Goa. Just the name conjures up images of sunkissed Indian beachside bliss for electronic dance music fans around the world, but as we learn in this gripping thriller there’s also a criminal underworld at play. That crime element is largely fueled by the drug trade, because those international party people on the beach aren’t just high on life. When an innocent college-bound youth gets enlisted as a drug mule, a fiery policeman crosses his path and triggers a war with the local crime kingpin. The subject matter is a nice departure from the Bollywood norm of overblown romantic musicals, but don’t worry, there are still some musical interludes in spite of the deadly plot.
Veteran star Abhishek Bachchan heads the cast as the previously corrupt cop fighting for redemption, so far outclassing the rest of the less experienced cast that he easily steals the film. His character had no qualms about being a dirty cop until five years earlier when a drug-related car accident ended the lives of his wife and child. Now he’s on a legally sanctioned mission of revenge against the drug kingpin, taking no prisoners in his violent quest. That kingpin has important government allies and is recognized as a pillar of the community, even while he’s systematically destroying it with his illicit business.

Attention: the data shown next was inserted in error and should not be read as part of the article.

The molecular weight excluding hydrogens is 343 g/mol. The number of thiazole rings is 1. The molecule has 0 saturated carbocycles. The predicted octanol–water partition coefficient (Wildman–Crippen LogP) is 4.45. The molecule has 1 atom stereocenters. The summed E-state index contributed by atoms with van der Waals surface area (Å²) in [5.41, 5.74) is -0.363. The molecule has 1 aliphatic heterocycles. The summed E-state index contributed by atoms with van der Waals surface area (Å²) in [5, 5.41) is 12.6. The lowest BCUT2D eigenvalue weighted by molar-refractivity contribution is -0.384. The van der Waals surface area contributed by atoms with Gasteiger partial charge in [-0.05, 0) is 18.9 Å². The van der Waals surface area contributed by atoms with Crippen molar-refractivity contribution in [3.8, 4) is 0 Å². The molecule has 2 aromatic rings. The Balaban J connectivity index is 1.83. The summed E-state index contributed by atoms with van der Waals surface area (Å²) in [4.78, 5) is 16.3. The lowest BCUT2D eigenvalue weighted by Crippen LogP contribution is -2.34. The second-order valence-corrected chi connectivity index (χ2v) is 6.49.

The film presents the story in a format of interlocking character studies, starting with the college kid until he intersects with the cop, then the kingpin, as well as a young local musician and the gorgeous girl her loves. All of their lives are heavily impacted by the drug trade, and while we get more back story than we need with some of them, particularly the college kid, it’s still an intriguing approach to plot development that elevates the film above a typical crime story. Director Rohan Sippy keeps the story relatively tight, limiting the film to just over two hours and ending things well before it wears out its welcome.
As for the music, the film doesn’t suddenly fade to elaborate musical numbers with dozens of traditionally-garbed dancers, instead maintaining the serious tone of the film with a couple of rough and rugged rap songs (one by Bachchan) as well as a guitar song or two from the dreamy young musician. The songs are all more at home in the club than in granny’s living room, and while they don’t really move the plot forward they also don’t seem too out of place in the overall production.
Dum Maaro Dum is now available on DVD and digital download. The DVD’s sole bonus feature is a 45-minute behind-the-scenes featurette.